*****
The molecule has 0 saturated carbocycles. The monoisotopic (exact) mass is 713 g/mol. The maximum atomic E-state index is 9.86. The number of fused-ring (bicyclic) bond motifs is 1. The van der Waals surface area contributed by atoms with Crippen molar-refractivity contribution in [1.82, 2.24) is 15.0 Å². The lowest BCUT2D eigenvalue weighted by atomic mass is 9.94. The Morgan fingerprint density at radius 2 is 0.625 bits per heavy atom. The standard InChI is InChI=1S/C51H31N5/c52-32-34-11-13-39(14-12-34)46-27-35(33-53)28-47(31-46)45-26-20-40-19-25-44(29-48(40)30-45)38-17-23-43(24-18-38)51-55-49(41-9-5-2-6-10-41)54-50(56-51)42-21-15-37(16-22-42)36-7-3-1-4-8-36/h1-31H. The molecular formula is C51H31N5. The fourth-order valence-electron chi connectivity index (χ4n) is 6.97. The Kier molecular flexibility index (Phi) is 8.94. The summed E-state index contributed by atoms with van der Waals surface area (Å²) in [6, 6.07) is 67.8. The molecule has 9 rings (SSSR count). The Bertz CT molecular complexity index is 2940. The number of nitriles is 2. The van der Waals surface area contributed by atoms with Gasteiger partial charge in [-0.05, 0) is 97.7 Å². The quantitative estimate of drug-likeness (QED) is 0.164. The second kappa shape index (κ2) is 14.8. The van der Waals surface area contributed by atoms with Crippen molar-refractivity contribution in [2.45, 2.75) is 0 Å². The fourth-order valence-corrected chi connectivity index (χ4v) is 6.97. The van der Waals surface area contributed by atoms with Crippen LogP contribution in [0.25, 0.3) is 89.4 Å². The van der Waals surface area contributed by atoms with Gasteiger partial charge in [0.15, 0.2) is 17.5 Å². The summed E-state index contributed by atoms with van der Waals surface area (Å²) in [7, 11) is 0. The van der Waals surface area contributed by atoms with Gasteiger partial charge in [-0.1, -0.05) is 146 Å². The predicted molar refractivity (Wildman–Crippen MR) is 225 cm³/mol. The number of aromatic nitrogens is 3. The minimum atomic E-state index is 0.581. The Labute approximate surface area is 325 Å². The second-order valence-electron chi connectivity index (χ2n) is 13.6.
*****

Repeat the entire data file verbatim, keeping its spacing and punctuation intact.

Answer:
The molecule has 0 saturated carbocycles. The monoisotopic (exact) mass is 713 g/mol. The maximum atomic E-state index is 9.86. The number of fused-ring (bicyclic) bond motifs is 1. The van der Waals surface area contributed by atoms with Crippen molar-refractivity contribution in [1.82, 2.24) is 15.0 Å². The lowest BCUT2D eigenvalue weighted by atomic mass is 9.94. The Morgan fingerprint density at radius 2 is 0.625 bits per heavy atom. The standard InChI is InChI=1S/C51H31N5/c52-32-34-11-13-39(14-12-34)46-27-35(33-53)28-47(31-46)45-26-20-40-19-25-44(29-48(40)30-45)38-17-23-43(24-18-38)51-55-49(41-9-5-2-6-10-41)54-50(56-51)42-21-15-37(16-22-42)36-7-3-1-4-8-36/h1-31H. The molecular formula is C51H31N5. The fourth-order valence-electron chi connectivity index (χ4n) is 6.97. The Kier molecular flexibility index (Phi) is 8.94. The summed E-state index contributed by atoms with van der Waals surface area (Å²) in [6, 6.07) is 67.8. The molecule has 9 rings (SSSR count). The Bertz CT molecular complexity index is 2940. The number of nitriles is 2. The van der Waals surface area contributed by atoms with Gasteiger partial charge in [-0.05, 0) is 97.7 Å². The quantitative estimate of drug-likeness (QED) is 0.164. The second kappa shape index (κ2) is 14.8. The van der Waals surface area contributed by atoms with Crippen molar-refractivity contribution in [2.45, 2.75) is 0 Å². The fourth-order valence-corrected chi connectivity index (χ4v) is 6.97. The van der Waals surface area contributed by atoms with Crippen LogP contribution in [0.25, 0.3) is 89.4 Å². The van der Waals surface area contributed by atoms with Gasteiger partial charge in [0.15, 0.2) is 17.5 Å². The summed E-state index contributed by atoms with van der Waals surface area (Å²) in [7, 11) is 0. The van der Waals surface area contributed by atoms with Gasteiger partial charge in [-0.1, -0.05) is 146 Å². The predicted molar refractivity (Wildman–Crippen MR) is 225 cm³/mol. The number of aromatic nitrogens is 3. The minimum atomic E-state index is 0.581. The Labute approximate surface area is 325 Å². The second-order valence-electron chi connectivity index (χ2n) is 13.6.